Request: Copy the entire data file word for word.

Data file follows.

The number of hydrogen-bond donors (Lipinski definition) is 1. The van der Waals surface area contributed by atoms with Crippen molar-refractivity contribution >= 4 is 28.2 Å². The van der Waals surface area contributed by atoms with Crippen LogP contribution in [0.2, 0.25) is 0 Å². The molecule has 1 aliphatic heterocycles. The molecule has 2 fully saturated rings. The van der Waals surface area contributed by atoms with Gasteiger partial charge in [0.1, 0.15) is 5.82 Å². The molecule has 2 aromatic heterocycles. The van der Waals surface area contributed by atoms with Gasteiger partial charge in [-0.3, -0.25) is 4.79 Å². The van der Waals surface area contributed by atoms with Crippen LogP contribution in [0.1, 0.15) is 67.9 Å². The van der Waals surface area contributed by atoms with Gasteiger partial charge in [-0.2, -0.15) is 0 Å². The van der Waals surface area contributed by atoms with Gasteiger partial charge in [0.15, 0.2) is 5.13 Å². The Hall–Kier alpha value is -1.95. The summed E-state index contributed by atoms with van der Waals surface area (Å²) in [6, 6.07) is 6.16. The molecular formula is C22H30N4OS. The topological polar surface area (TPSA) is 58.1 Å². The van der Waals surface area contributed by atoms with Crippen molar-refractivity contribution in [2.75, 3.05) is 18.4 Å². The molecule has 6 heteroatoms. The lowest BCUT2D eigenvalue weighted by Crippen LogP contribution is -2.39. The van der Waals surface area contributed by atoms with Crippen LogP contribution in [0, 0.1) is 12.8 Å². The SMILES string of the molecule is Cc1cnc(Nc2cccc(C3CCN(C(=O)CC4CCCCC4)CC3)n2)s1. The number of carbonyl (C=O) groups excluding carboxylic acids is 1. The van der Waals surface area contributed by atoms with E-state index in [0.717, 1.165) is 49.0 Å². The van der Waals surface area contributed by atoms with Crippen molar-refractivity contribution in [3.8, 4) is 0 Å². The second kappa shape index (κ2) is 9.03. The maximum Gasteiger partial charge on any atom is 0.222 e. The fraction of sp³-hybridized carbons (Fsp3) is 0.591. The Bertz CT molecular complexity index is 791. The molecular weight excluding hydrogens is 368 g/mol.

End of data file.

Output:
The number of hydrogen-bond donors (Lipinski definition) is 1. The van der Waals surface area contributed by atoms with Crippen molar-refractivity contribution >= 4 is 28.2 Å². The van der Waals surface area contributed by atoms with Crippen LogP contribution in [0.2, 0.25) is 0 Å². The molecule has 1 aliphatic heterocycles. The molecule has 2 fully saturated rings. The van der Waals surface area contributed by atoms with Gasteiger partial charge in [0.1, 0.15) is 5.82 Å². The molecule has 2 aromatic heterocycles. The van der Waals surface area contributed by atoms with Gasteiger partial charge in [-0.3, -0.25) is 4.79 Å². The van der Waals surface area contributed by atoms with Crippen LogP contribution in [0.1, 0.15) is 67.9 Å². The van der Waals surface area contributed by atoms with Gasteiger partial charge in [-0.2, -0.15) is 0 Å². The van der Waals surface area contributed by atoms with Gasteiger partial charge in [0.15, 0.2) is 5.13 Å². The Hall–Kier alpha value is -1.95. The summed E-state index contributed by atoms with van der Waals surface area (Å²) in [6, 6.07) is 6.16. The molecular formula is C22H30N4OS. The topological polar surface area (TPSA) is 58.1 Å². The van der Waals surface area contributed by atoms with Crippen molar-refractivity contribution in [2.75, 3.05) is 18.4 Å². The molecule has 6 heteroatoms. The lowest BCUT2D eigenvalue weighted by Crippen LogP contribution is -2.39. The van der Waals surface area contributed by atoms with Crippen LogP contribution in [0, 0.1) is 12.8 Å². The SMILES string of the molecule is Cc1cnc(Nc2cccc(C3CCN(C(=O)CC4CCCCC4)CC3)n2)s1. The number of carbonyl (C=O) groups excluding carboxylic acids is 1. The van der Waals surface area contributed by atoms with E-state index in [0.717, 1.165) is 49.0 Å². The van der Waals surface area contributed by atoms with Crippen molar-refractivity contribution in [3.8, 4) is 0 Å². The second kappa shape index (κ2) is 9.03. The maximum Gasteiger partial charge on any atom is 0.222 e. The fraction of sp³-hybridized carbons (Fsp3) is 0.591. The Bertz CT molecular complexity index is 791. The molecular weight excluding hydrogens is 368 g/mol.